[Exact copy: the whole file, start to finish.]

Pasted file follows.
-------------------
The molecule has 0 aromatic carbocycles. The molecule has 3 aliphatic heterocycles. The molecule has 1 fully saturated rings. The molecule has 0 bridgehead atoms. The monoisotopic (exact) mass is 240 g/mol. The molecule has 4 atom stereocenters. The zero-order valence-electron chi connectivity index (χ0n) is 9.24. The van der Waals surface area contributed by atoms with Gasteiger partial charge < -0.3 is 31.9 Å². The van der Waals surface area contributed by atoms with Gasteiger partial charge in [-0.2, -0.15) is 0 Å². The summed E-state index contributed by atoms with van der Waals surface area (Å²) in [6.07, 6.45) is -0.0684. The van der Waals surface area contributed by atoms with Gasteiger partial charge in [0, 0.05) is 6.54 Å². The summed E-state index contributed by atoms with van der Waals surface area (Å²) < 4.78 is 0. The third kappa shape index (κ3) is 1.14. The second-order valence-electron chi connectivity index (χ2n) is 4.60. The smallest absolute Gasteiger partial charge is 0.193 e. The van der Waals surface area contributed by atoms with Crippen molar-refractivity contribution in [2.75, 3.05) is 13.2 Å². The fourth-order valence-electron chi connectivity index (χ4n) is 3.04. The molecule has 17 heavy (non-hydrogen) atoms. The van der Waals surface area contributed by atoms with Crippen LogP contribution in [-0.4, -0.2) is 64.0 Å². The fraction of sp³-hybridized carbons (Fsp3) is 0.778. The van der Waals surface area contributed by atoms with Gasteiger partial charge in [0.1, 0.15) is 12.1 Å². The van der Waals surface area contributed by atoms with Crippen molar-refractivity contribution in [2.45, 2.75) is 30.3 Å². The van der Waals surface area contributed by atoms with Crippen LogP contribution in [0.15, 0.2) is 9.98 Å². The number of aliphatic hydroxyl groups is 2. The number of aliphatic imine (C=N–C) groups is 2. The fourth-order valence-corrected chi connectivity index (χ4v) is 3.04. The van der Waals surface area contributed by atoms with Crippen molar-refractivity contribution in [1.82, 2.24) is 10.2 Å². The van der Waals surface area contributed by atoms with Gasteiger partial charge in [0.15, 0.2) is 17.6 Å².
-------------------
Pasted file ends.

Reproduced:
The molecule has 0 aromatic carbocycles. The molecule has 3 aliphatic heterocycles. The molecule has 1 fully saturated rings. The molecule has 0 bridgehead atoms. The monoisotopic (exact) mass is 240 g/mol. The molecule has 4 atom stereocenters. The zero-order valence-electron chi connectivity index (χ0n) is 9.24. The van der Waals surface area contributed by atoms with Gasteiger partial charge < -0.3 is 31.9 Å². The van der Waals surface area contributed by atoms with Gasteiger partial charge in [-0.2, -0.15) is 0 Å². The summed E-state index contributed by atoms with van der Waals surface area (Å²) in [6.07, 6.45) is -0.0684. The van der Waals surface area contributed by atoms with Gasteiger partial charge in [0, 0.05) is 6.54 Å². The summed E-state index contributed by atoms with van der Waals surface area (Å²) < 4.78 is 0. The third kappa shape index (κ3) is 1.14. The second-order valence-electron chi connectivity index (χ2n) is 4.60. The smallest absolute Gasteiger partial charge is 0.193 e. The van der Waals surface area contributed by atoms with Crippen molar-refractivity contribution in [2.75, 3.05) is 13.2 Å². The fourth-order valence-electron chi connectivity index (χ4n) is 3.04. The molecule has 17 heavy (non-hydrogen) atoms. The van der Waals surface area contributed by atoms with Crippen LogP contribution in [-0.4, -0.2) is 64.0 Å². The fraction of sp³-hybridized carbons (Fsp3) is 0.778. The van der Waals surface area contributed by atoms with Gasteiger partial charge in [0.1, 0.15) is 12.1 Å². The van der Waals surface area contributed by atoms with Crippen molar-refractivity contribution in [2.45, 2.75) is 30.3 Å². The van der Waals surface area contributed by atoms with Crippen LogP contribution in [0.15, 0.2) is 9.98 Å². The number of aliphatic hydroxyl groups is 2. The number of aliphatic imine (C=N–C) groups is 2. The fourth-order valence-corrected chi connectivity index (χ4v) is 3.04. The van der Waals surface area contributed by atoms with Crippen molar-refractivity contribution in [1.82, 2.24) is 10.2 Å². The van der Waals surface area contributed by atoms with Gasteiger partial charge in [0.15, 0.2) is 17.6 Å².